For a young, unattached man, the rigors of a concentration camp were balanced out by the strong male bonding that brought the disparate men together.  “We were at our best,” Ed told me later, though he rarely spoke of those days, “we had some great times.  It was us against the Japs, we could have been beaten or killed at any time, and some were! It sounds crazy, but the danger was exciting.” There were many camp reunions over the years in the US, and the UK as well,  and Ed went to most of them.

I recall Ed coming to our house in Shanghai to collect a suitcase he had left with us in 1940.  Briefly out of camp, he was handsome and optimistic.  Di, my mother commented “Ed’s sign is the horse; that definitely describes him.” The horse in Chinese lore is meant to have a cheerful disposition and flattering ways that makes it a popular favorite, also being someone with great mental agility.  “that’s Ed,” Di added, “he could have been a con man or a smuggler or worse if I hadn’t kept him on a short lease when he was a boy.”

Of course, she didn’t see herself as having aided a smuggler as his secretary.  When her employer left Shanghai, he handed her a suitcase of US dollars as her reward.  At a dinner party later, Di reminisced “I couldn’t wear my good high heels on that job. Frequently I had to dash down the back stairs ahead of the police! His bodyguard would be right ahead of me, carrying my typewriter! And the files that could land us all in jail.”  So many stories floated around back then, most very colorful, hardly believable, but usually true. Grubby sampans floated down the Yangtse river, loaded with drugs, arms and other contraband.  Even my natty Dad would receive a coded telegram followed by a visit to his office by a ragged delivery boy with an interesting load.  Ed was either too young or in concentration camp to be connected to this lucrative smuggling network. All he wanted, once out of camp, was to get out of this doomed society, and he did.  My Dad, Hans, may have made a pile importing weapons, but this ammunition was ultimately used by the Communists to take over the city.  Everything my family owned was stripped away.  “Lost!” my mother would moan, “All lost.  Everything gone.  Nothing to show for all we worked so hard for.”  Two houses, with their customized contents; a farmed plot in the countryside; a Rover car, a paper box factory, and more: all confiscated by the new regime.  She soldiered on, working hard in England and the U.S.,  but she never got over her losses.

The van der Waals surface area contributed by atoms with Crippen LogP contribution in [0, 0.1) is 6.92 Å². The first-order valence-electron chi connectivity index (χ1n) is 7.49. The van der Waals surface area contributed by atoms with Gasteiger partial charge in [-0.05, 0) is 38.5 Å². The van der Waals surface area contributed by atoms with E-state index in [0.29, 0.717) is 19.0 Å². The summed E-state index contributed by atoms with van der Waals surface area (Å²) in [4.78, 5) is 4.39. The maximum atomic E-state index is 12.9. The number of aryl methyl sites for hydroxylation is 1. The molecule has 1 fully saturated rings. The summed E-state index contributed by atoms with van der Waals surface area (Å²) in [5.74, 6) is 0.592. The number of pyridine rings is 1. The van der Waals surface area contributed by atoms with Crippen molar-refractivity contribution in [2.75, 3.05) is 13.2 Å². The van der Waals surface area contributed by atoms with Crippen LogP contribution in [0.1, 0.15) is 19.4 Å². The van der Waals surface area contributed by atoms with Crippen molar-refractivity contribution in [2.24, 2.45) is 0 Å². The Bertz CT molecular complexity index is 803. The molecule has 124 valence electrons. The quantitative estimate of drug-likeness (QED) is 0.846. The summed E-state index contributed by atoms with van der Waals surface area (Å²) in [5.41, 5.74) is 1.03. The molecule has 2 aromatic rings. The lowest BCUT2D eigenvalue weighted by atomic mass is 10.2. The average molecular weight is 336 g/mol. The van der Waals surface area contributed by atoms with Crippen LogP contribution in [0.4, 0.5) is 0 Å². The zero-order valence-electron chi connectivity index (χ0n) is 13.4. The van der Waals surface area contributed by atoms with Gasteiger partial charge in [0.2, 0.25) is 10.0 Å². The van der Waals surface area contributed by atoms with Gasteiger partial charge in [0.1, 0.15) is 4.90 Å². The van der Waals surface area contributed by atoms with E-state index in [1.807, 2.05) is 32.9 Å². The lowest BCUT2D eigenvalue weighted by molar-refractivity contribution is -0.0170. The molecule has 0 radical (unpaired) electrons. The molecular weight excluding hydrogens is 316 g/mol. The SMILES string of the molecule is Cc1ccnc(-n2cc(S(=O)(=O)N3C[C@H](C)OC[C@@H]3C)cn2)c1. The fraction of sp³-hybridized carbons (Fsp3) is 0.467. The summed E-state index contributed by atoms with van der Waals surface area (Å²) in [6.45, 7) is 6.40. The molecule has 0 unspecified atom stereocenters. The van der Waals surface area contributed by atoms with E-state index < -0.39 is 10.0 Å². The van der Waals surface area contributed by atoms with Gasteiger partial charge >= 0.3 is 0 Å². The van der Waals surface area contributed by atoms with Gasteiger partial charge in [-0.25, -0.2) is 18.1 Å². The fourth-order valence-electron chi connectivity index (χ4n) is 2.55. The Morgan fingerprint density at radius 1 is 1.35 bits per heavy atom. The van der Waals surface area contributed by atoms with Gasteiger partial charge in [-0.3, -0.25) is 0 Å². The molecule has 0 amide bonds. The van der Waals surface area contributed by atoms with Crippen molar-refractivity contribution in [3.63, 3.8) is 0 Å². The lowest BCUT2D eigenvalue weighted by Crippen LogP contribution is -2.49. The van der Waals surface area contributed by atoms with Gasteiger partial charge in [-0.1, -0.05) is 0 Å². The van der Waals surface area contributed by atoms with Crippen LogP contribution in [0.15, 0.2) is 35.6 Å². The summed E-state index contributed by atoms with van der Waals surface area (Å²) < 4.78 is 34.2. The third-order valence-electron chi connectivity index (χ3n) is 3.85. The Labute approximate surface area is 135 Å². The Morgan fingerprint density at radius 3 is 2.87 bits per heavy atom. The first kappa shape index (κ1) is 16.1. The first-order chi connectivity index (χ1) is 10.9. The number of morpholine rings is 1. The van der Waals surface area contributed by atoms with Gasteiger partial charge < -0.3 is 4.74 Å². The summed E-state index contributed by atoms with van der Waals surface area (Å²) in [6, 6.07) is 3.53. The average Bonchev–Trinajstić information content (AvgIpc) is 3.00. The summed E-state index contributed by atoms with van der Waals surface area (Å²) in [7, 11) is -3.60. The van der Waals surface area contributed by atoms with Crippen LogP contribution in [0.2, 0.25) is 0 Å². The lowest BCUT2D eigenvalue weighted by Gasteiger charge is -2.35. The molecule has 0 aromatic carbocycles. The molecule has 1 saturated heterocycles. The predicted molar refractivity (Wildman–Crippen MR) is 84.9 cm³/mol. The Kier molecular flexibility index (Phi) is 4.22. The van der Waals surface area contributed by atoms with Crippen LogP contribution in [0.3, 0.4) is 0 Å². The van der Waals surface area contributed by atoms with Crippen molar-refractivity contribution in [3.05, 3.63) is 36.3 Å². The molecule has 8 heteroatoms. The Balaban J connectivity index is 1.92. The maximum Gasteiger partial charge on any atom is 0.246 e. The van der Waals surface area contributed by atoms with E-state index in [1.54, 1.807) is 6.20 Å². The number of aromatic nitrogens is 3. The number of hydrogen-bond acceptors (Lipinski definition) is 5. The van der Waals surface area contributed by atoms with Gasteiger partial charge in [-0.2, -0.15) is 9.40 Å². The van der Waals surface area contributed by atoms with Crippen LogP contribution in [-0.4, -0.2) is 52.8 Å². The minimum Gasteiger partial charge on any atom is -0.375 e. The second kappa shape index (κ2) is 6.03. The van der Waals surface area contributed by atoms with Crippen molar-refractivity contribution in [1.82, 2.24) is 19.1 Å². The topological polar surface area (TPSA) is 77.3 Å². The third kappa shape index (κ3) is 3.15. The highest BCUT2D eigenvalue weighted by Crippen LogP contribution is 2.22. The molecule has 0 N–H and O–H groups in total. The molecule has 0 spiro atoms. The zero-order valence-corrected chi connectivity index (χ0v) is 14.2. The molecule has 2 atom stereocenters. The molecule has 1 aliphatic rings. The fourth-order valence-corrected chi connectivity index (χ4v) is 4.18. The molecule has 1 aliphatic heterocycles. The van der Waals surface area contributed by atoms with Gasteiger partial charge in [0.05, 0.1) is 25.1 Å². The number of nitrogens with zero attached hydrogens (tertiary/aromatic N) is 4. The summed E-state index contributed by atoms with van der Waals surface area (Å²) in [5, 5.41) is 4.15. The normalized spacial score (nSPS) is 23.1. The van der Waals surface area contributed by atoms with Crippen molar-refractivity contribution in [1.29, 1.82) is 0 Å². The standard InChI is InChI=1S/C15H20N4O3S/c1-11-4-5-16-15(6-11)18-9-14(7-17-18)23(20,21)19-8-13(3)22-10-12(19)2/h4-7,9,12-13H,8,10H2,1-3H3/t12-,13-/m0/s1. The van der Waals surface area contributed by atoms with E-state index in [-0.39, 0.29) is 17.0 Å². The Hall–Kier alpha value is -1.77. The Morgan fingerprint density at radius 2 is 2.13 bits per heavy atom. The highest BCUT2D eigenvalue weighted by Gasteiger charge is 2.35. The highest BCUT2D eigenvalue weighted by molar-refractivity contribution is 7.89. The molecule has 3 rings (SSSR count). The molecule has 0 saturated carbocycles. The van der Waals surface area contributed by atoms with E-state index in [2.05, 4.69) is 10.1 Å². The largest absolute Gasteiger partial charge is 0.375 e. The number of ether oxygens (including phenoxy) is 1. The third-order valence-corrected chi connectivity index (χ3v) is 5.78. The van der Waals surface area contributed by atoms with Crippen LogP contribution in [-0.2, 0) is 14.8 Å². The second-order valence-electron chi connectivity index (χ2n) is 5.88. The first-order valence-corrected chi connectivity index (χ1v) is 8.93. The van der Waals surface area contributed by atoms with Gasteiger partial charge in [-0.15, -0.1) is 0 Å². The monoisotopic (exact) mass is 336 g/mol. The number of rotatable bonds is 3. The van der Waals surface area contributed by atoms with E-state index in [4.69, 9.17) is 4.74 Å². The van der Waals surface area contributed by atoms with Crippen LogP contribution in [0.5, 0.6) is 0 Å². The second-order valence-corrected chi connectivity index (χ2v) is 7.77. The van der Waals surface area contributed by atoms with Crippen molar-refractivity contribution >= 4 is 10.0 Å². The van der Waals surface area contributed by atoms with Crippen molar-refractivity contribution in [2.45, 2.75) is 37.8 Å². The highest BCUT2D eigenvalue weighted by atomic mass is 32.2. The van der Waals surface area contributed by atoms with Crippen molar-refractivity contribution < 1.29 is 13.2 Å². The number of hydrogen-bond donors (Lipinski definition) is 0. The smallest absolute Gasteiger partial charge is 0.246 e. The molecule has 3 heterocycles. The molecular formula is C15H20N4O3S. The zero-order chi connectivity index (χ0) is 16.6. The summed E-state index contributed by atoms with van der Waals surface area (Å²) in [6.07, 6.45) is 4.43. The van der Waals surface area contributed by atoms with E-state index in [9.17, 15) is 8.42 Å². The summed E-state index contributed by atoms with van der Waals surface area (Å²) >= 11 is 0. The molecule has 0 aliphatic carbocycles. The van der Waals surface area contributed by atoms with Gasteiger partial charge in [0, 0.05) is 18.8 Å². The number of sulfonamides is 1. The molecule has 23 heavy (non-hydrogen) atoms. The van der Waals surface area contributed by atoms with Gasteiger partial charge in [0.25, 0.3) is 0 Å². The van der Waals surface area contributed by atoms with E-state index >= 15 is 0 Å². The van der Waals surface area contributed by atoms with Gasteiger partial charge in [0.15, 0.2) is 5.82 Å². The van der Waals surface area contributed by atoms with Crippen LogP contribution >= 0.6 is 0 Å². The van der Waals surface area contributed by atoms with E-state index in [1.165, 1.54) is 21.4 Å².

By the time I met Ed again in the ’50s in California, where I had gone for college, he was a sober family man, with a young son and a well paying job with Brown Forman Distillers.  His wife, Ellen, was a stay at home mom, and they went on to raise three more children in their sprawling, ranch style house. All four children grew up tall, healthy, with all their teeth.  Wartime camp survivors would  have major dental problems the rest of their lives. Many had stunted bodies and lifelong internal parasites.  They could never forget years of being half starved and constantly fearful of their captors.  Many desperately needed to relive some of those times in the reunions that they went to year after year.

Ed  didn’t care to share his stories with his children.  His family was his new life; his hard won success story.  His children all got a college education, good jobs, mainly happy marriages and a similar secure future for their children.  Ed and Ellen had a long life together and died within a few years of each other.

photos: Ed in September 1945

Ed’s sleeping  space

Shoveling coal for cooking

Ed and Dan Holden

Ed and Ellen’s wedding